Photo courtesy of Peabody Museum of Archaeology and Ethnology

New book sheds light on Harvard’s forgotten 1931 archaeology trek in eastern Utah

By Carter Williams, | Posted - Jan. 3, 2019 at 11:31 a.m.

5 photos

This archived news story is available only for your personal, non-commercial use. Information in the story may be outdated or superseded by additional information. Reading or replaying the story in its archived form does not constitute a republication of the story.

Editor's note:This article is a part of a series reviewing Utah history for's Historic section.

SALT LAKE CITY — In the summer of 1931, a group of Harvard researchers descended into eastern Utah to continue a study that first identified a new Native American group that once called the area home. They took to horseback and completed the longest archaeologist trip of its kind.

However, there’s little known about the trip or if it yielded any sort of results because — for no known reason — it was never published. The thousands of documents and hundreds of photos from the expedition were left in boxes in the basement of the Peabody Museum of Archaeology and Ethnology at Harvard University and have remained there for decades. The trip remains an archaeological mystery for that reason.

“It should have been one of the most important archaeological trips in American archaeological history and yet very few people know much about it because the report never got written,” said James Aton, board president of the Colorado Plateau Archaeological Alliance.

Aton, also an English professor at Southern Utah University, and Jerry Spangler, a Utah archaeologist and executive director of the Colorado Plateau Archaeological Alliance, released a new book — “The Crimson Cowboys” — in December that explores what this forgotten Harvard study was and what it found. They wanted to share the story of what they call an incredible adventure.

It tells the story of the wild final leg of a four-year expedition that toured eastern and southeastern Utah in search of learning more about the Fremont culture, a Native American group that lived in the area thousands of years before. It also includes photos from the 1931 trip.

For the book, Aton and Spangler toured the areas described in the expedition to confirm the work found during the study.

The entire Harvard project began in 1928 and was led by archaeologist Alfred Kidder. It was named the Claflin-Emerson Expedition after its two main Boston funders, William Claflin and Raymond Emerson.

Kidder wanted to explore more of what he called the “northern prolifery” — an area north of the Colorado River in Utah, Aton said. Over that summer and the ensuing three summers, the group gathered plenty of new information.

The four-year study did yield results helpful to this day. It was the first to identify the Fremont culture — Native Americans that lived in many of the modern-day Utah locations for thousands of years. An archaeologist a part of the study named the group after the Fremont River, which was named after explorer John C. Fremont.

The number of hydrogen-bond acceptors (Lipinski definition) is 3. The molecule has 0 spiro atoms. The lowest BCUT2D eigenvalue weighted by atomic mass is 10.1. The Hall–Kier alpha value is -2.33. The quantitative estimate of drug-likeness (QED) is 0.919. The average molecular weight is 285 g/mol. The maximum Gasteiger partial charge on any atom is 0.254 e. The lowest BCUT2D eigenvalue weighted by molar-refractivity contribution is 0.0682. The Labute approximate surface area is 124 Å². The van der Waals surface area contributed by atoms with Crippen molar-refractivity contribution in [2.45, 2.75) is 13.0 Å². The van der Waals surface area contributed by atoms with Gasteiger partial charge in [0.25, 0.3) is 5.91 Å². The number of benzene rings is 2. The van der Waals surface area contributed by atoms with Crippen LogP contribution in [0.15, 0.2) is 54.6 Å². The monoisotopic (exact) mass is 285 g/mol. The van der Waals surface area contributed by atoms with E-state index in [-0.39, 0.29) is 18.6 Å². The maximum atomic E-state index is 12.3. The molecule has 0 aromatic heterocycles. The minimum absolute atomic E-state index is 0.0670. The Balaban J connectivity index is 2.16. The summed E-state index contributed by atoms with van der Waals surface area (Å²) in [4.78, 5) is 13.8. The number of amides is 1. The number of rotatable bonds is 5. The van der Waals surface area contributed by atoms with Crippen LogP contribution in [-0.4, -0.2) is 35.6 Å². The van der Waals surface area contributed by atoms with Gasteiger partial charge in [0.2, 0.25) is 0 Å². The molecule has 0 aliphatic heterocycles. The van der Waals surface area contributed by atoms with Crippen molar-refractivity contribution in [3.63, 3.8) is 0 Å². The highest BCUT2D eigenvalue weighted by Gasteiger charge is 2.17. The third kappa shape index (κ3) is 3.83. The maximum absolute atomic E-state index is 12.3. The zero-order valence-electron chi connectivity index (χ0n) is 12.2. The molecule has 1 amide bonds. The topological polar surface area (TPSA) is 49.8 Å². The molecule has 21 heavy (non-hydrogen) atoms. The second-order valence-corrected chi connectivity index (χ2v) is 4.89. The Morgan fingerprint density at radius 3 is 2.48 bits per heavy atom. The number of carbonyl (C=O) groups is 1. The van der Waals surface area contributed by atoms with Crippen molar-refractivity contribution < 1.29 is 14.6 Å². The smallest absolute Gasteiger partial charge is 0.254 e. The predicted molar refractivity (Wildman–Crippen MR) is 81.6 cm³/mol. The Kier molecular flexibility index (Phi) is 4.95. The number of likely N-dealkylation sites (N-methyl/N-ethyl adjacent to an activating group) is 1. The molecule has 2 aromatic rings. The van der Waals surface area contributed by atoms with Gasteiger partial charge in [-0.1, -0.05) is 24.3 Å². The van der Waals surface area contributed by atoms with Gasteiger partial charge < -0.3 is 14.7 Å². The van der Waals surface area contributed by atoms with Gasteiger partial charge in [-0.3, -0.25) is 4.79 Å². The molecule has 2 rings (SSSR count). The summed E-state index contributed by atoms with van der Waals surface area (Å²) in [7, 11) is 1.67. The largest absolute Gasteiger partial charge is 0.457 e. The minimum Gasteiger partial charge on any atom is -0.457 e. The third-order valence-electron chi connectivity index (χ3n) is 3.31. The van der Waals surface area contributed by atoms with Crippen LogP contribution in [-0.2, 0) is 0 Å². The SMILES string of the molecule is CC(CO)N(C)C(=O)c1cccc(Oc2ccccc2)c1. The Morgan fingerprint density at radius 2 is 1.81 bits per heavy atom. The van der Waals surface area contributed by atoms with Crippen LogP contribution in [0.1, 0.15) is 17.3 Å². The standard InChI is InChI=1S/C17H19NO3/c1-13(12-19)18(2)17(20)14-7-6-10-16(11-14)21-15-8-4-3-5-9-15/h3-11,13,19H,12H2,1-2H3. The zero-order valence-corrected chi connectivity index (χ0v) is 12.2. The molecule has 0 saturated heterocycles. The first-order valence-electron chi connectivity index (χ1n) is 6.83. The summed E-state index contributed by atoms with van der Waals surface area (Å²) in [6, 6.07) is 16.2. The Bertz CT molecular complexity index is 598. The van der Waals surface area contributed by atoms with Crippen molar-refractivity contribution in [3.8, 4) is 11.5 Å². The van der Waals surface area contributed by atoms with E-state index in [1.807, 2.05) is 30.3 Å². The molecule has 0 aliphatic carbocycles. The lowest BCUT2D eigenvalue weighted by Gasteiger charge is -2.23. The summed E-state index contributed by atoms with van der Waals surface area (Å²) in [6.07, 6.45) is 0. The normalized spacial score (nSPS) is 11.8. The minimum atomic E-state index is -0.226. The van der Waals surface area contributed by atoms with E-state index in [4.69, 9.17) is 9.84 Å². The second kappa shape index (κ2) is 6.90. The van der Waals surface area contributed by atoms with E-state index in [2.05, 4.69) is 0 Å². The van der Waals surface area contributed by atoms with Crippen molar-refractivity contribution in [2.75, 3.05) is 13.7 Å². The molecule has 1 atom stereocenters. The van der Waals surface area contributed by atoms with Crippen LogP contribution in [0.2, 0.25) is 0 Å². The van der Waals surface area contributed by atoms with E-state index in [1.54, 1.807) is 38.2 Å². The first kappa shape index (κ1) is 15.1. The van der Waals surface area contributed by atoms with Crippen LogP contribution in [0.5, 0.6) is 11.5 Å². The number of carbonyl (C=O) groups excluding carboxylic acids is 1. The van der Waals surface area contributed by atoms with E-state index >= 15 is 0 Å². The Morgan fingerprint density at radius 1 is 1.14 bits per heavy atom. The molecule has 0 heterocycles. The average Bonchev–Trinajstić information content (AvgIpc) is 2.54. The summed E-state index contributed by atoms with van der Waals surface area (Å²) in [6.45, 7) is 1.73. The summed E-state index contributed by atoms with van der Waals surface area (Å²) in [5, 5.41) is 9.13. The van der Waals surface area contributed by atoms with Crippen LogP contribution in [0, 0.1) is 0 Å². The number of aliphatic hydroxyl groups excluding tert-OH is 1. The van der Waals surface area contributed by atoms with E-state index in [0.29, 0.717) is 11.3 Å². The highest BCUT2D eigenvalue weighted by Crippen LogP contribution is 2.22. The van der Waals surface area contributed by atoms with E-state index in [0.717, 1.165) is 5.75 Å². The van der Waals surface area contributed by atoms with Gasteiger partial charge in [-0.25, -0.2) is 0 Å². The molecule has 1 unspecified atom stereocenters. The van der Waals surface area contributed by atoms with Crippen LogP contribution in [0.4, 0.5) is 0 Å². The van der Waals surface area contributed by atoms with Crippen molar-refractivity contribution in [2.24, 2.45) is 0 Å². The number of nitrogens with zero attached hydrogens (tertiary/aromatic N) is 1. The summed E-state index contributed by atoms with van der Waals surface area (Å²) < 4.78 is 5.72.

“No one had known that these peoples were in any way different from ancestral Puebloans,” Aton said.

A photo from the 1931 Claflin-Emerson Expedition through eastern Utah. The group consisted of one professor, five students and three guides. (Photo courtesy of Peabody Museum of Archaeology and Ethnology)

The final leg came in 1931. It went around the Green River area from the Tavaputs Plateau in toward Desolation Canyon in eastern Utah. Despite some inexperience with the area and the complexity of the venture, the group somehow made it through without a hitch because of detailed planning.

“They covered 400 miles of some of the roughest terrain in the American West in these six weeks and did it with basically no injuries, lost horses or with a scratch,” Aton said. “They were able to document hundreds of sites, excavate a few of them and collect a lot of materials and bring it back to the Peabody (Museum).”

However, there were some disappointments. They found they weren’t the first to the region and many of the sites they went to excavate had already been looted by amateur archaeologists or criminals.

Nevertheless, a report of the trip was supposed to be compiled — it just never happened.

A photo of petroglyphs created by Fremont Native Americans still visible in eastern Utah. James Aton and Jerry Spangler visited the spots described in a 1931 Harvard study of the area to confirm what the researchers found when the duo wrote the book "The Crimson Cowboys." (Photo: Dan Bauer)

When the group returned back to Cambridge, Massachusetts, the person charged with the task never wrote it. Aton said there were a couple of ideas as to why. The researcher assigned to it had gotten another job and focused on other studies and the study may have run out of funds as the Great Depression struck the U.S. It’s also possible that they found nothing new from the first reports of the study, which identified the Fremont culture.

Aton hopes “The Crimson Cowboys” will help Utahns know a little more about the history of the people who lived in Utah thousands of years ago.

“We don’t know why the report wasn’t written, but that was one of the reasons for writing this book,” he said. “(We wanted) to unearth these records and tell the story.”


Carter Williams

KSL Weather Forecast